Some of us find cooking meat a bit more challenging. For me, lamb was always tough (quite literally). So, now that I have got to grips with cooking lamb, so that it’s not only tender and delicious but also perfectly seasoned, I wanted to share my knowledge.
The Best cuts of lamb
Leg of Lamb
So, you want to know how to cook a leg of lamb? Whether on or off the bone, the leg of lamb is the ultimate winner for us. Consisting of the shank and the juicy sirloin – it’s got it all. If you ask your butcher for a leg, he or she may offer it to you in the following formats: sirloin end, shank end and short leg and they are all really great for a roast! This meat is so tender and flavoursome, that it needs minimal seasoning. A bit of salt, pepper and rosemary… maybe some garlic, will do the trick. If you asked for it deboned you can roll it and stuff it with a variety of delicious things. You could try this rolled roast leg of lamb stuffed with basil and parmesan.
Rack of Lamb
This is normally made up of about 8 ribs and is a pretty iconic piece of meat. If you want to know how to cook lamb chops, this is also the right cut for you. Again, keep the seasoning low key – just season it and if you’re feeling fancy you can crust it too. Try this herb crusted lamb recipe – I adore it!
The shoulder is pretty generous in terms of meat and nice and fatty! Yes, I’m saying fatty with an air of delight, because it means it’s extra juicy. Eating fat doesn’t make you fat, in fact fat has a lot of very important nutrients. Melting down to deliciousness should be fat’s slogan in this scenario. Make sure you roast this piece for longer on a slightly lower heat because it’s a bit tougher than the leg and rib. But it’s every bit as appealing.
Top Round(leg muscle)
This piece of leg muscle is much tenderer than others. If you roast this bad boy, the flavours that follow will wow even the most critical palette. You can slice it up and add it to sandwiches, salads or have it with chunky chips and tabasco.
The Best lamb seasoning
Marinades vs pastes & dry rubs?
Marinades are normally used to make tougher meats, like mutton or brisket and their rougher tissues tenderer. In the case of a tender meat like lamb, marinating can actually act to make it tougher. So, when you are working with lamb, I’d advise you to just use more simple seasoning like salt, pepper, herbs and spices, dry rubs or pastes rather than anything complex or liquid. You can rub on some butter and a bit of oil to make sure the seasoning flavours come out.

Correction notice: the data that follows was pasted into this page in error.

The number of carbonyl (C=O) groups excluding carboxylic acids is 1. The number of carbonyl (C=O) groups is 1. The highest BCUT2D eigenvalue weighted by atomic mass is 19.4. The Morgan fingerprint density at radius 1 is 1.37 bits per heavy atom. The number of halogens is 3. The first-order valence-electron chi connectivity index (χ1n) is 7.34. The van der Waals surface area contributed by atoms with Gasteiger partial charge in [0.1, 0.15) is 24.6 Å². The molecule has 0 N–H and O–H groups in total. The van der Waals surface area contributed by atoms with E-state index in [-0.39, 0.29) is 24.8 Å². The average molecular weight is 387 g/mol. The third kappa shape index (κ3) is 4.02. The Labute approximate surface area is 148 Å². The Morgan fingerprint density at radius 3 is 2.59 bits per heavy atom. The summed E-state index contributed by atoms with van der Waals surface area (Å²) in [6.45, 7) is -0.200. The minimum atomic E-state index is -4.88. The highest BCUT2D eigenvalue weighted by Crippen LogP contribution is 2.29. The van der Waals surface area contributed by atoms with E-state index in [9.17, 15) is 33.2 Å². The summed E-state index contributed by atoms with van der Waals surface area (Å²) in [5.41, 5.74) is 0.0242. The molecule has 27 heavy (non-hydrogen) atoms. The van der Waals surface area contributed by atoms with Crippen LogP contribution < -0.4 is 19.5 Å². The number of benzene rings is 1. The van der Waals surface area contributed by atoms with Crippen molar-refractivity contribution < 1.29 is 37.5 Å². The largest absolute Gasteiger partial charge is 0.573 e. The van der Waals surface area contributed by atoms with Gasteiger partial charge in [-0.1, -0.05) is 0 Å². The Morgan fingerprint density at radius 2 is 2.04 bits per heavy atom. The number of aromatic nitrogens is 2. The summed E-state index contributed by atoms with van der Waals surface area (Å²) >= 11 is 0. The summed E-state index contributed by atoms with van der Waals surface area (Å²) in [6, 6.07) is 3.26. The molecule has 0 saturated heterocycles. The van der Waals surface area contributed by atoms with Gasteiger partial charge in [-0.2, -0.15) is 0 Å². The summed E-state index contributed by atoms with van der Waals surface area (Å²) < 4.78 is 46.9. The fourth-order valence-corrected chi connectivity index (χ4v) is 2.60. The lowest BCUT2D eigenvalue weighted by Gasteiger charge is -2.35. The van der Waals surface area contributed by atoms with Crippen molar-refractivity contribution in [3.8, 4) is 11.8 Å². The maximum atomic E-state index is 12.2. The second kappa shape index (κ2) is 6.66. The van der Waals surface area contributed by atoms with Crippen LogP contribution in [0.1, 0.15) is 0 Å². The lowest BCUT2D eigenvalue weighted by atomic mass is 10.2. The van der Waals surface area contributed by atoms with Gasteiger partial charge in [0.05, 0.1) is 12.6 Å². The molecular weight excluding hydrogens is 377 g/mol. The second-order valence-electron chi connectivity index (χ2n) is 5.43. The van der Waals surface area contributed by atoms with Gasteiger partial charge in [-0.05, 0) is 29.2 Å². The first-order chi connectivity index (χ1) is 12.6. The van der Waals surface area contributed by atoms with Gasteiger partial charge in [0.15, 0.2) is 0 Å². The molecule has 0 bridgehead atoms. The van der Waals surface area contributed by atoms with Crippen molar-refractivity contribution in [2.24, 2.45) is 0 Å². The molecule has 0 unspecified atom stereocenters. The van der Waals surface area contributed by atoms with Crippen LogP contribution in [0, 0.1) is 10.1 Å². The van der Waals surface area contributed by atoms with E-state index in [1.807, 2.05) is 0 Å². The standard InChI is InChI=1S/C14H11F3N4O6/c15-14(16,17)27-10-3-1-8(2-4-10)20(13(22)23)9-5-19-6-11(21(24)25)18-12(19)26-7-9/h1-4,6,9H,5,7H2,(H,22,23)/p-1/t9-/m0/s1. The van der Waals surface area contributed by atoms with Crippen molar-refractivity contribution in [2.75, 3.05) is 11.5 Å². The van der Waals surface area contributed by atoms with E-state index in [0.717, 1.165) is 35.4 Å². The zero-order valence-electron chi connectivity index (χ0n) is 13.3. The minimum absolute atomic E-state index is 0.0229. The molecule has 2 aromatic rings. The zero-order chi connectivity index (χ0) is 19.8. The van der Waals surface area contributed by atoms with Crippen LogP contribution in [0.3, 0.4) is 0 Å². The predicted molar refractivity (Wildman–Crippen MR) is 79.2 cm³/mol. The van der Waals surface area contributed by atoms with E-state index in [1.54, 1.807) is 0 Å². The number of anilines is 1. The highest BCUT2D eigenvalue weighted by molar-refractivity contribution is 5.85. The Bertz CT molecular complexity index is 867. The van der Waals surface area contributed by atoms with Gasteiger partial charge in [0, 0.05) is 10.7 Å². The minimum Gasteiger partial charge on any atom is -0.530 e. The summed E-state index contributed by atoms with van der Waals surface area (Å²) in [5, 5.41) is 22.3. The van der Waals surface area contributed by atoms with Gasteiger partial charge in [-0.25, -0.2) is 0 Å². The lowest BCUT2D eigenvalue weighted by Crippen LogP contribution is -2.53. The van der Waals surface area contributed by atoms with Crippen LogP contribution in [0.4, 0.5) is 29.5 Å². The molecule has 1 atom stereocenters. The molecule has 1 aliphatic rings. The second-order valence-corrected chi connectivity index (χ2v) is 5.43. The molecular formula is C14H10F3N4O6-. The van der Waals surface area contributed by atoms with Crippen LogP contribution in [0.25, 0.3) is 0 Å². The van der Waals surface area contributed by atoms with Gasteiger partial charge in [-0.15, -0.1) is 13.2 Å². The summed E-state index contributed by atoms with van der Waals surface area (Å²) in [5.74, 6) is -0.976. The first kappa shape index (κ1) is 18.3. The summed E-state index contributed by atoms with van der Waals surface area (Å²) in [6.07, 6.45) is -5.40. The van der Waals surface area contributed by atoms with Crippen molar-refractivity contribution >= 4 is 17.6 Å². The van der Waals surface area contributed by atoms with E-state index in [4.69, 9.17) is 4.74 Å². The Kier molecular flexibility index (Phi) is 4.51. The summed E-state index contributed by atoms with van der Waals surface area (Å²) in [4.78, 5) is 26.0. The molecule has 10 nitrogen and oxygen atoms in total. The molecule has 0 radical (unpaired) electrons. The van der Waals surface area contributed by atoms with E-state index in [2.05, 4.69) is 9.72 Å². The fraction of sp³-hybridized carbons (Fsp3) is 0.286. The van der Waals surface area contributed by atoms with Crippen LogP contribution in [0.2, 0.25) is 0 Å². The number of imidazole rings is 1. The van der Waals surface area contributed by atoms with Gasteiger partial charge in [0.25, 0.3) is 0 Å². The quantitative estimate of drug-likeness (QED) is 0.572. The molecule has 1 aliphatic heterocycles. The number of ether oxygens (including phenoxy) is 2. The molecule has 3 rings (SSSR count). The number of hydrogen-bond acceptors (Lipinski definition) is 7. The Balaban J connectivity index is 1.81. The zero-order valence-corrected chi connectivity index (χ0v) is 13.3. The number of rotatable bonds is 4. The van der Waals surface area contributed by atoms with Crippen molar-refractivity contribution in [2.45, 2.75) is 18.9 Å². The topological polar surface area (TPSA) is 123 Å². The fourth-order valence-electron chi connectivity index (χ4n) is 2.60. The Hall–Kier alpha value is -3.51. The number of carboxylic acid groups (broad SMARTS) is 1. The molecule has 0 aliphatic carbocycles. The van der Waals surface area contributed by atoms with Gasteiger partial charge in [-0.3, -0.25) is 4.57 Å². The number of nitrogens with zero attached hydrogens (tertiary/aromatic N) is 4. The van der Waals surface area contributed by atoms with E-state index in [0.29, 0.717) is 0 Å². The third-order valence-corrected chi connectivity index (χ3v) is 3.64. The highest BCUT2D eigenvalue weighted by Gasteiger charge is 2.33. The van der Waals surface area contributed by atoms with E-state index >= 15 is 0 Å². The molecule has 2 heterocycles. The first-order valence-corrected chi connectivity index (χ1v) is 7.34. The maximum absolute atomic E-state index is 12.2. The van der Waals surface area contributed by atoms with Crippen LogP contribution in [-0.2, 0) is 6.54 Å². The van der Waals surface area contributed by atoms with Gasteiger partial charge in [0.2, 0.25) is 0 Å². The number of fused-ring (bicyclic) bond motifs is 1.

Adding a bit of lemon also helps to stop the herbs and spices from burning!
Our favourite seasoning for roast lamb:
Make a paste out of salt, pepper, garlic, sweet paprika powder and cumin and rub it on the lamb. It’s a bit different and it’s oh so yum. Pound it in a pestle and mortar for the best results.
How to baste lamb
For lamb that oozes exquisite scrumptiousness you should baste your meat every 15 minutes while it is cooking in the oven. Basting is when you pour the juices and fat that have escaped from the meat back over the meat to keep it moist and add flavour.
The Best temperatures & cooking times to roast lamb
With a digital thermometer
Straight out of the oven: 50°C
Temperature after resting in a warm place: 60°C
Straight out of the oven: 59°C
Temperature after resting in a warm place: 65°C
Straight out of the oven: 65°C
Temperature after resting in a warm place: 69°C
Straight out of the oven: 70°C
After resting: 75°C
Gas 4-5, 180°C, 350°F
20 minutes per 500g (and then an additional 20 minutes)
25 minutes per 500g (and then an additional 25 minutes)
30 minutes per 500g (and then an additional 30 minutes)
If you haven’t heard of letting your meat rest after a roast, you haven’t lived. Eating meat hot out of the oven, may sound awesome, but if you leave it to rest for about 15 – 20 minutes, it will make it more tender and juicy.
Take your meat out of the oven and cover the meat itself completely in foil – so that the whole piece of meat is insulated.
Letting your lamb rest, away from the intense heat of the oven allows the fats and juices, which have been pushed to the middle of the meat to diffuse back into the rest of the meat. This means the meat will lose less of the moisture and remain tender and delicious. If you want really juicy meat you should let it cool down until the most inner part of the meat has cooled to 60C for medium (see temperatures for rare, medium rare & well done)
You should allow your meat to rest in a warm place!
A lamb sauce: Try our chimichurri recipe